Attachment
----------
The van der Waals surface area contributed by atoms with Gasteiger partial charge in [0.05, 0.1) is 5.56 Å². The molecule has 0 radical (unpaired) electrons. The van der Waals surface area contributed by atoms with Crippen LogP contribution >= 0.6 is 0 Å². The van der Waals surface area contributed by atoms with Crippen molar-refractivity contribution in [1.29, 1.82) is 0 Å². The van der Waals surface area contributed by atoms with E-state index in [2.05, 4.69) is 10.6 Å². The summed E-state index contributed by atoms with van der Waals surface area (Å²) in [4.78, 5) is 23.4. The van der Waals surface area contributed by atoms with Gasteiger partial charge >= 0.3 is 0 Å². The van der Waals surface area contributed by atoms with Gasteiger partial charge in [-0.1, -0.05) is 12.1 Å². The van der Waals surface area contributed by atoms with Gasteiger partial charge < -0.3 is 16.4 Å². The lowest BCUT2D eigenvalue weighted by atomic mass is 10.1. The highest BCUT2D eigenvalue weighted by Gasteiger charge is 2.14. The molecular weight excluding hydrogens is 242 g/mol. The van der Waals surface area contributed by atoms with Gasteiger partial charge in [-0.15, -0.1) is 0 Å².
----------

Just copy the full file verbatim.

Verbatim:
The van der Waals surface area contributed by atoms with Gasteiger partial charge in [0.05, 0.1) is 5.56 Å². The molecule has 0 radical (unpaired) electrons. The van der Waals surface area contributed by atoms with Crippen LogP contribution >= 0.6 is 0 Å². The van der Waals surface area contributed by atoms with Crippen molar-refractivity contribution in [1.29, 1.82) is 0 Å². The van der Waals surface area contributed by atoms with E-state index in [2.05, 4.69) is 10.6 Å². The summed E-state index contributed by atoms with van der Waals surface area (Å²) in [4.78, 5) is 23.4. The van der Waals surface area contributed by atoms with Gasteiger partial charge >= 0.3 is 0 Å². The van der Waals surface area contributed by atoms with Gasteiger partial charge in [-0.1, -0.05) is 12.1 Å². The van der Waals surface area contributed by atoms with Gasteiger partial charge < -0.3 is 16.4 Å². The lowest BCUT2D eigenvalue weighted by atomic mass is 10.1. The highest BCUT2D eigenvalue weighted by Gasteiger charge is 2.14. The molecular weight excluding hydrogens is 242 g/mol. The van der Waals surface area contributed by atoms with Gasteiger partial charge in [-0.15, -0.1) is 0 Å².